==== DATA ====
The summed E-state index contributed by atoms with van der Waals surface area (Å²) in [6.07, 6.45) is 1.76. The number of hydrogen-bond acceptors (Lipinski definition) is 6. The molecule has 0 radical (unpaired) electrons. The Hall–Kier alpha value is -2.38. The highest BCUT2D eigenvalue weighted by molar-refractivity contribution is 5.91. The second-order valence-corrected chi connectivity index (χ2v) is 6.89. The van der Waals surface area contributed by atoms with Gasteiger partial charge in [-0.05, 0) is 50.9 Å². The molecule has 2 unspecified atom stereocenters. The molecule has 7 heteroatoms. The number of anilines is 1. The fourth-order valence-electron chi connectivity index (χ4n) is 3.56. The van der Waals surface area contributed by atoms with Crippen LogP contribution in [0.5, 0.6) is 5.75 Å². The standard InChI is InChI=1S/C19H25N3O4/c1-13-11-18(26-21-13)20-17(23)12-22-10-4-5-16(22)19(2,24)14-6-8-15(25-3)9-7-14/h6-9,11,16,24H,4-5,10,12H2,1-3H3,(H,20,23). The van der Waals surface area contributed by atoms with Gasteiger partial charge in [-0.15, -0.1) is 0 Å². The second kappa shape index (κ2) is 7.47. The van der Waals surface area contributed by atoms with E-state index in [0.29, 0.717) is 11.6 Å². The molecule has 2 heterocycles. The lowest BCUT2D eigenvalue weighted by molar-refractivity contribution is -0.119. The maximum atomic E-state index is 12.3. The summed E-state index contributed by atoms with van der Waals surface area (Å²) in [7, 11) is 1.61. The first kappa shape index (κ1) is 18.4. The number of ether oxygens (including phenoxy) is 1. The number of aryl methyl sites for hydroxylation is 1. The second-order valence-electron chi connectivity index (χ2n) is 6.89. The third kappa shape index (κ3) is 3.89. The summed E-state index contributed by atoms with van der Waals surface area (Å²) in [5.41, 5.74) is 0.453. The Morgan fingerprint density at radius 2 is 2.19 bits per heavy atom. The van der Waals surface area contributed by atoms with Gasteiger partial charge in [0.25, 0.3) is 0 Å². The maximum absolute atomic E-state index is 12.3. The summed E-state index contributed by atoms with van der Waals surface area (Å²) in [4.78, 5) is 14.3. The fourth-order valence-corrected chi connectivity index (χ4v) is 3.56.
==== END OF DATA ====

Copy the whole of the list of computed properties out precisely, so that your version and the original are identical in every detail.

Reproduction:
The summed E-state index contributed by atoms with van der Waals surface area (Å²) in [6.07, 6.45) is 1.76. The number of hydrogen-bond acceptors (Lipinski definition) is 6. The molecule has 0 radical (unpaired) electrons. The Hall–Kier alpha value is -2.38. The highest BCUT2D eigenvalue weighted by molar-refractivity contribution is 5.91. The second-order valence-corrected chi connectivity index (χ2v) is 6.89. The van der Waals surface area contributed by atoms with Gasteiger partial charge in [-0.05, 0) is 50.9 Å². The molecule has 2 unspecified atom stereocenters. The molecule has 7 heteroatoms. The number of anilines is 1. The fourth-order valence-electron chi connectivity index (χ4n) is 3.56. The van der Waals surface area contributed by atoms with Crippen LogP contribution in [0.5, 0.6) is 5.75 Å². The standard InChI is InChI=1S/C19H25N3O4/c1-13-11-18(26-21-13)20-17(23)12-22-10-4-5-16(22)19(2,24)14-6-8-15(25-3)9-7-14/h6-9,11,16,24H,4-5,10,12H2,1-3H3,(H,20,23). The van der Waals surface area contributed by atoms with Gasteiger partial charge in [-0.15, -0.1) is 0 Å². The second kappa shape index (κ2) is 7.47. The van der Waals surface area contributed by atoms with E-state index in [0.29, 0.717) is 11.6 Å². The molecule has 2 heterocycles. The lowest BCUT2D eigenvalue weighted by molar-refractivity contribution is -0.119. The maximum atomic E-state index is 12.3. The summed E-state index contributed by atoms with van der Waals surface area (Å²) in [7, 11) is 1.61. The first kappa shape index (κ1) is 18.4. The number of ether oxygens (including phenoxy) is 1. The number of aryl methyl sites for hydroxylation is 1. The second-order valence-electron chi connectivity index (χ2n) is 6.89. The third kappa shape index (κ3) is 3.89. The summed E-state index contributed by atoms with van der Waals surface area (Å²) in [5.41, 5.74) is 0.453. The Morgan fingerprint density at radius 2 is 2.19 bits per heavy atom. The van der Waals surface area contributed by atoms with Gasteiger partial charge in [0.25, 0.3) is 0 Å². The maximum absolute atomic E-state index is 12.3. The summed E-state index contributed by atoms with van der Waals surface area (Å²) in [4.78, 5) is 14.3. The fourth-order valence-corrected chi connectivity index (χ4v) is 3.56.